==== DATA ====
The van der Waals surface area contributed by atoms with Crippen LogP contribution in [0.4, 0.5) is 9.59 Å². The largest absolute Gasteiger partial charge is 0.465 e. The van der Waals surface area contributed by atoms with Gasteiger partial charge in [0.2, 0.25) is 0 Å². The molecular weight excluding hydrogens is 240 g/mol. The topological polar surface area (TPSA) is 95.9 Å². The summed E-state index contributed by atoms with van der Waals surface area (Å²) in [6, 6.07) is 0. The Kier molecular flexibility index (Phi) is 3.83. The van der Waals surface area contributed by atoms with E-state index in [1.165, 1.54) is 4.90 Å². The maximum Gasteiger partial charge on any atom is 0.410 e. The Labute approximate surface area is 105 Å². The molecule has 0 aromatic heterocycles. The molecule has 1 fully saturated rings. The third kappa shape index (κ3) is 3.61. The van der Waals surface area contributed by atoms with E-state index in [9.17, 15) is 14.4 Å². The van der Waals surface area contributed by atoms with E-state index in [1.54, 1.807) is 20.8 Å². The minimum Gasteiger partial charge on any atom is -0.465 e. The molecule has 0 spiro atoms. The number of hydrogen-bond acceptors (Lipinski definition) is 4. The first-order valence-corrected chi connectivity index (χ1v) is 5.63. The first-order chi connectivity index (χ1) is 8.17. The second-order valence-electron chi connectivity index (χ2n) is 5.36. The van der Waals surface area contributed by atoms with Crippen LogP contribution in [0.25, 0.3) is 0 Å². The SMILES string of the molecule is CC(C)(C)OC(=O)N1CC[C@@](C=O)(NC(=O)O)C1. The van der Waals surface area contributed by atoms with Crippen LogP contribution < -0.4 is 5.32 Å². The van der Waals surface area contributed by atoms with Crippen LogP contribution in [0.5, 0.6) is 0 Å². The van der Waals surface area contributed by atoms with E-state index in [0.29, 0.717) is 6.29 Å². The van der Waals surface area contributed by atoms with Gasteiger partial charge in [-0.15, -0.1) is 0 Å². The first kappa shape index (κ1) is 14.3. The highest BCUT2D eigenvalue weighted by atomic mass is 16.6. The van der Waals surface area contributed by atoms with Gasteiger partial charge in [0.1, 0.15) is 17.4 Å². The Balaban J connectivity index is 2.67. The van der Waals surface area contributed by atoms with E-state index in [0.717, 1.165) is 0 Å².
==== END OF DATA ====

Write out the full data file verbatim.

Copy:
The van der Waals surface area contributed by atoms with Crippen LogP contribution in [0.4, 0.5) is 9.59 Å². The largest absolute Gasteiger partial charge is 0.465 e. The van der Waals surface area contributed by atoms with Gasteiger partial charge in [0.2, 0.25) is 0 Å². The molecular weight excluding hydrogens is 240 g/mol. The topological polar surface area (TPSA) is 95.9 Å². The summed E-state index contributed by atoms with van der Waals surface area (Å²) in [6, 6.07) is 0. The Kier molecular flexibility index (Phi) is 3.83. The van der Waals surface area contributed by atoms with E-state index in [1.165, 1.54) is 4.90 Å². The maximum Gasteiger partial charge on any atom is 0.410 e. The Labute approximate surface area is 105 Å². The molecule has 0 aromatic heterocycles. The molecule has 1 fully saturated rings. The third kappa shape index (κ3) is 3.61. The van der Waals surface area contributed by atoms with E-state index in [9.17, 15) is 14.4 Å². The van der Waals surface area contributed by atoms with E-state index in [1.54, 1.807) is 20.8 Å². The minimum Gasteiger partial charge on any atom is -0.465 e. The molecule has 0 spiro atoms. The number of hydrogen-bond acceptors (Lipinski definition) is 4. The first-order valence-corrected chi connectivity index (χ1v) is 5.63. The first-order chi connectivity index (χ1) is 8.17. The second-order valence-electron chi connectivity index (χ2n) is 5.36. The van der Waals surface area contributed by atoms with Crippen LogP contribution in [0.25, 0.3) is 0 Å². The SMILES string of the molecule is CC(C)(C)OC(=O)N1CC[C@@](C=O)(NC(=O)O)C1. The van der Waals surface area contributed by atoms with Crippen LogP contribution < -0.4 is 5.32 Å². The van der Waals surface area contributed by atoms with Crippen LogP contribution in [0.5, 0.6) is 0 Å². The van der Waals surface area contributed by atoms with E-state index in [0.29, 0.717) is 6.29 Å². The van der Waals surface area contributed by atoms with Gasteiger partial charge in [-0.15, -0.1) is 0 Å². The first kappa shape index (κ1) is 14.3. The highest BCUT2D eigenvalue weighted by atomic mass is 16.6. The van der Waals surface area contributed by atoms with Gasteiger partial charge in [0.1, 0.15) is 17.4 Å². The Balaban J connectivity index is 2.67. The van der Waals surface area contributed by atoms with E-state index in [0.717, 1.165) is 0 Å².